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(based on 39 ratings)
About the Story
"The intrepid Adventurer has escaped the caverns. Nought remains to block a successful escape but this troll here. Hmmm. A one-room adventure.
Language: English (en)
Current Version: Release 7
Development System: Inform 6
Baf's Guide ID: 250
Nominee, Best Puzzles; Nominee, Best Individual NPC - 1998 XYZZY Awards
5th Place - 4th Annual Interactive Fiction Competition (1998)
A real adventurer never passes up a magical light source with unlimited power, but when darkness is desirable, all those extra photon producers can become seemingly-insurmountable obstacles. A fun one-room Zorkian game with difficult but solvable tinkering puzzles. Features adaptive hints.
-- Carl Muckenhoupt
>INVENTORY - Paul O'Brian writes about interactive fiction
You've already overcome dozens of obstacles, collected lots of treasures, and scored 240 points out of 250; now there's just the little matter of getting past a canonical troll bridge and scurrying out of the caverns with your loot. But how? In the game's words:
If only you hadn't used your Frobozz Magic Napalm on that ice wall...
If only you hadn't used your TrolKil (*Tm) to map that maze...
If only you hadn't sold your Frobozz Magic Tinning Kit.
If only you hadn't cooked and eaten those three Billy Goats Gruff...
... or that bear ...
If ONLY you'd checked the bloody bridge on your way in.
This brief excerpt is representative of the writing in the game: it is both a very funny parody of the Zork tradition as well as an enthusiastic participation in that tradition. In fact, as you can see from the above quote, the game actually features some familiar parts of the Zork universe, such as Frobozz Magic products, rat-ants, and even certain slavering lurkers in dark corners... Sly allusions and in-jokes abound, but they're never what the game depends on, so if you don't catch them, you're not missing anything important. Of all the one-room games I've seen this year, Enlightenment is definitely the best-written.
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Jay Is Games
The most common drawback of these one-room works is a tendency to go overboard, offering so many layers of detail that the player is forced to examine every part of every object, and search an assortment of highly-detailed furniture—which becomes just as much a test of patience and memory as mapping a large area. Enlightenment avoids that excess, and manages to offer a lot of interaction depth without turning gameplay into a chore.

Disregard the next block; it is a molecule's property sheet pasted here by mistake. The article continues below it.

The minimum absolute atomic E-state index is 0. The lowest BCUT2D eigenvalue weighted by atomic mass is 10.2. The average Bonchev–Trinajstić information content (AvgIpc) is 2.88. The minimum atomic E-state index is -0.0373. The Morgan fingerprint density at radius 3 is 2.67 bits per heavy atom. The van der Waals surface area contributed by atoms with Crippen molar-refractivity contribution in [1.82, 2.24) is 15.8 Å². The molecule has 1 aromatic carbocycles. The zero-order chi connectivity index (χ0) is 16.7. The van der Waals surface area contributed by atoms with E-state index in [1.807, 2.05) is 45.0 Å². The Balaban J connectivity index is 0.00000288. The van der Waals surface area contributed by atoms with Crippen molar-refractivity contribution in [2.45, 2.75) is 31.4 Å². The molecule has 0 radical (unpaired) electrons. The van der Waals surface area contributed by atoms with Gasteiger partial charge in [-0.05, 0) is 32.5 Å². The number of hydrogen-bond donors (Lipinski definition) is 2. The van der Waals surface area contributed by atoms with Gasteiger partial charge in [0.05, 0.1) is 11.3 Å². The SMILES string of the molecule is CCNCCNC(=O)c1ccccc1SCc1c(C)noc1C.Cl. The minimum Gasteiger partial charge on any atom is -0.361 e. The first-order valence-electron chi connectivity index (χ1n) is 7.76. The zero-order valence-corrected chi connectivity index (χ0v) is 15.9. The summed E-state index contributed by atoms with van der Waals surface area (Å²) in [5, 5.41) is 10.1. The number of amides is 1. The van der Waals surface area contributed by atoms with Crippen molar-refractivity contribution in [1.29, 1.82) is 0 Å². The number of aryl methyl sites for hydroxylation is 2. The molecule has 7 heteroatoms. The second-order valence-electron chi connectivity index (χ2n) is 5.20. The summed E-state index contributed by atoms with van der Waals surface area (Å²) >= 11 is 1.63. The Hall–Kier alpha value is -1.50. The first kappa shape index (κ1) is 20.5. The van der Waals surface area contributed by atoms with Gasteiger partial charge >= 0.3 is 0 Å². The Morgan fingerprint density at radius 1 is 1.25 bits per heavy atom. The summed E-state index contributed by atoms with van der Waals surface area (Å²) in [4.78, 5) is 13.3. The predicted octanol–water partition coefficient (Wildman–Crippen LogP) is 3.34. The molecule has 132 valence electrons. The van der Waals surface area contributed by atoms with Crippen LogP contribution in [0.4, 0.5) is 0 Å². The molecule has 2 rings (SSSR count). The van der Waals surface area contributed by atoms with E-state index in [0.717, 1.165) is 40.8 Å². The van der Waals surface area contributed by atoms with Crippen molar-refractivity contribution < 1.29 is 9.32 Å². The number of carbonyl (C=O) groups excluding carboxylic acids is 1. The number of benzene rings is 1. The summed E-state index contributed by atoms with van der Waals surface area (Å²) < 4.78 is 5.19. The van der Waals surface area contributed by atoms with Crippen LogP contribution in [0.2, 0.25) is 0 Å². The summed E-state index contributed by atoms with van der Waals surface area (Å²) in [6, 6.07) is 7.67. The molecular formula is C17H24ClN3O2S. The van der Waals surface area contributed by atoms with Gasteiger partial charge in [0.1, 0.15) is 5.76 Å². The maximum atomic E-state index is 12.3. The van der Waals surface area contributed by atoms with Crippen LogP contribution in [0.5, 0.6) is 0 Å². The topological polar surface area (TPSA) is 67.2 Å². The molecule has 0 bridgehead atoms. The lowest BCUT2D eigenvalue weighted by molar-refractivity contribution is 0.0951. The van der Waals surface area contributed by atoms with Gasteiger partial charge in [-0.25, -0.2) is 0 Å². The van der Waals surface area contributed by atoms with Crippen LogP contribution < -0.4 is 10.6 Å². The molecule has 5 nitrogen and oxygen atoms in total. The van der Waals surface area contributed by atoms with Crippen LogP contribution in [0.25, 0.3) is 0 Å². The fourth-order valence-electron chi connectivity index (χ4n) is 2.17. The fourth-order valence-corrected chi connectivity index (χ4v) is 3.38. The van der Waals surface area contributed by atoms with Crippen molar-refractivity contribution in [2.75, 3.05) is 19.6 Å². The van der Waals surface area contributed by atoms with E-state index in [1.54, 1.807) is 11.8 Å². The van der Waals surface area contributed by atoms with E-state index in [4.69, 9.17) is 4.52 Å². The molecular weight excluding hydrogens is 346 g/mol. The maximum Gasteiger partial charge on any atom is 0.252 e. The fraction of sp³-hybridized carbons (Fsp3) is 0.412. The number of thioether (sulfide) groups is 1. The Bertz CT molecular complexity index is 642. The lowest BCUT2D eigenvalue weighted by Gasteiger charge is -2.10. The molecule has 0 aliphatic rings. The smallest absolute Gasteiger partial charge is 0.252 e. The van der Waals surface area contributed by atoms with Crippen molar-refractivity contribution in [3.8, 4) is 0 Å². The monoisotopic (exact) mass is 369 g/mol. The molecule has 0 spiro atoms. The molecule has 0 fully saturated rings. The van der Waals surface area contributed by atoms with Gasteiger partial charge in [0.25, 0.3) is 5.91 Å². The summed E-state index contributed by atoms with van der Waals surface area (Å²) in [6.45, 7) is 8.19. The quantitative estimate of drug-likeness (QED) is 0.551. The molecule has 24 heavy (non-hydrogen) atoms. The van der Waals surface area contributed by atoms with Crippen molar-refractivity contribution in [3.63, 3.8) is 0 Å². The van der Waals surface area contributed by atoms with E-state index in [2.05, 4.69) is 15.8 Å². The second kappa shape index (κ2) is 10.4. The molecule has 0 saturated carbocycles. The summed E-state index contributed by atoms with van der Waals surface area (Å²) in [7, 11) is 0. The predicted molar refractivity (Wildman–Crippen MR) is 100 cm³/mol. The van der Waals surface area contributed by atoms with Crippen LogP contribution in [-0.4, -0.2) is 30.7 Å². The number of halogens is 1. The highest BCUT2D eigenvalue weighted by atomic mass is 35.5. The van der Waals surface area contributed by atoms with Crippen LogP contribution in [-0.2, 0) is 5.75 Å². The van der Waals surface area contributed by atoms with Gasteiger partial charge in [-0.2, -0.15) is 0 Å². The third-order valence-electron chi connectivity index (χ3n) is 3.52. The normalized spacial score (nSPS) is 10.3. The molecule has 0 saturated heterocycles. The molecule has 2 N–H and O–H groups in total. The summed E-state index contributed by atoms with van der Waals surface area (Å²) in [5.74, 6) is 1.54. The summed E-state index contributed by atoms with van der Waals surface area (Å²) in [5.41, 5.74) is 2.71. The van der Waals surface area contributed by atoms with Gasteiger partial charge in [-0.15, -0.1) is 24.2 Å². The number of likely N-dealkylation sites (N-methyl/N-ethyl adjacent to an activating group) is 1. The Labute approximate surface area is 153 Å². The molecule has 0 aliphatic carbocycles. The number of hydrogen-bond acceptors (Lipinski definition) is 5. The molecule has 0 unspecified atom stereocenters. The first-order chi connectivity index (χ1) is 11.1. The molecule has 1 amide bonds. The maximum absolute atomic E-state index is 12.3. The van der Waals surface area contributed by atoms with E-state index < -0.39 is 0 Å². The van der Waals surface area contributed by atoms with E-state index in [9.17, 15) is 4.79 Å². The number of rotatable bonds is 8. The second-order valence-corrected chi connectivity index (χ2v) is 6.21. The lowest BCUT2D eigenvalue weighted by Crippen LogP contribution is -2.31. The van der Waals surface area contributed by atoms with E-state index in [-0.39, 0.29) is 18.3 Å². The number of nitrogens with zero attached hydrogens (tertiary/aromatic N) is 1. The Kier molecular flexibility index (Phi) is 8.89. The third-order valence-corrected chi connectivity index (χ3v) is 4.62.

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[...] there is a certain unity to the puzzles that justifies the one-room framework, and they are difficult enough to tax the player's mental energy, even within the confines of the room.
-- Duncan Stevens
This game is well coded - I didn't find any errors - but too complex for my taste, and I suspect a lot of other people.
-- David Ledgard
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I found it a witty and enchanting game to play, until I reached the point where I had to dispose of the troll. Gulp. Call me faint-hearted, or burdened with too many scruples, but I found the sudden change from lighthearted problem-solving to a frankly brutal dispatch of the troll horribly jarring.
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Number of Reviews: 6
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This game seems to be quite well-regarded by many, popping up in conversation fairly frequently despite having been released way back in 1998 by an author who has not to my knowledge done any IF work before or since. I wish I could say it impressed me as well, but it left me rather cold, both when I first played it back in the day and now when I return to it.
It certainly does have its strengths. The premise is that you are at the end of a much longer game, faced with solving the last few puzzles to escape a (if not The) great underground empire. This "ending of an (imaginary) longer game" riff is an idea that has been used several times since, to the point that it's become a bit cliched, but I can't hold that against this game. The writing is both technically proficient and generally clever, if unoriginal, being a rather slavish imitation of the "high Infocom" style. Technically, the game is also worthy of Infocom, being polished and bug-free.